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Chaldean History – Lecture 1A

Ancient Iraq

Lecture 1 – First Hour

Ancient Iraq

The following are quotes that were used during the lecture and appear in the order they were discussed. They come from George Roux’s, Ancient Iraq.

  • “Jeremiah the prophet, while predicting its fall, could not help calling it, ‘a golden cup in the Lord’s hand, that made all the earth drunken’…’It surpasses in splendor any city of the known world'” (390).
  • “Where is a great golden of Zeuz (Marduk), sitting at a great golden talbe, and the footstool and chair are also of gold; the gold of the whole was said by the Chaldeans to be of 800 talents’ weight (3 tons). Outside the temple is a golden altar. There is also another great altar, whereon are sacrificed the full-grown of the flocks. Only sucklings may be sacrificed on the golden altar, but on the greater alter the Chaldeans even offer a thousand talents’ weight of frankincense yearly…” (396).
  • “…a priest unlocked the ‘Lofty Gate’ of Esagila and opened its great courtyard” (398).
  • “In the evening, the king proceeded to Esagila. Before the statue of Marduk, he surrendered the insignia of kingship – the sceptre, the circle and the mace – to the sheshagallu-priest, who deposited them on a chair in front of Marduk, and then struck the king on the Cheek” (399).
  • “In the fourth year of Xerxes, however, the Babylonians made a last attempt at recovering their freedom” (408).
  • “Xenophon, who marched through Assyria in 401 B.C. with ten thousand Greek mercenaries, described Nimrud (which he calls Larissa) as ‘deserted’, and did not even recognize the walls of Nineveh in the ‘large undefended fortifications’ which he saw near Mescila (Mosul)” (410).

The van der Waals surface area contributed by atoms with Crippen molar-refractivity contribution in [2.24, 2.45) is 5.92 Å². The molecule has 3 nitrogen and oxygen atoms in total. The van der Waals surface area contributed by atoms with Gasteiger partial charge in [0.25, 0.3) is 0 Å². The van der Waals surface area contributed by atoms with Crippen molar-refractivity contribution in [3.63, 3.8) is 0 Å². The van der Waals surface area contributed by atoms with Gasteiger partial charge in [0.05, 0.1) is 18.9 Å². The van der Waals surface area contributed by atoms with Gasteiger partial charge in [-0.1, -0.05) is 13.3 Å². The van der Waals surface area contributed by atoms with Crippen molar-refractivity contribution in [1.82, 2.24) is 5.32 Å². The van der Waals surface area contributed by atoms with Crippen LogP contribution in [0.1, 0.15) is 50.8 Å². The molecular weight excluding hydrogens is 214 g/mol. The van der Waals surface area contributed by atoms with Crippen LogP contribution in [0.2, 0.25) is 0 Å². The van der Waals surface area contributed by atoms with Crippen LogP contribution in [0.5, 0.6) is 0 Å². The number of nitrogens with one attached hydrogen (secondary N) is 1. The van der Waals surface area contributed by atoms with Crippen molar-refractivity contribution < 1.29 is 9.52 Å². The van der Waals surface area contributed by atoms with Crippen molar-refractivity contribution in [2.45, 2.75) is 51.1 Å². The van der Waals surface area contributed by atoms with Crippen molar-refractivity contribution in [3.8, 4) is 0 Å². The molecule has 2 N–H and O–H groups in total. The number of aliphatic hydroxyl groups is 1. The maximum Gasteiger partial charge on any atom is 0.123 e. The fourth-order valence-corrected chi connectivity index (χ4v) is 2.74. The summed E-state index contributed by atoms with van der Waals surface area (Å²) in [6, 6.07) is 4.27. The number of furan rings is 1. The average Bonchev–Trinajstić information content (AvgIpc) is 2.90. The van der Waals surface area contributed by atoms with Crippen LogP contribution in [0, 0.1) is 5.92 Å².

• “For all these people of various origins and tongues there could be only one common language: Aramaic” (411).
  • “It was in temples like those of Uruk, Sippar, Babylon and Barsippa that the Sumero-Akkadian culture was preserved” (417).
  • “The Greeks became interested not so much in Mesopotamian history and literature as in the scientific and pseudo-scientific works of the ‘Chaldeans'” (418).
  • “But the newcomers – mostly Aramaeans, Arabs and Iranians – settled in Mesopotamia in very large numbers, and mixed with the native population more easily since they of Oriental stock” (420).
  • “Jews were numerous in Mesopotamia, and from about A.D. 30-60 or even more, a local family converted to Judaism ruled over Adiabene from its capital city Arbela (Erbil). According to the Oriental tradition, during the same period Christianity began to penetrate into Northern Mesopotamia, coming from Antioch and Edessa” (420).
  • “This is the true ‘Mesopotamian heritage’, rather than a few institutions, a few symbols and a few words. It has reached Europe and eventually all of us in two stages: first from place to place during prehistory, regarding its technical aspects, then through the twin channels of our Judeo-Chrisrtian tradition and of the Greek culture, regarding its spiritual and artistic contents” (426).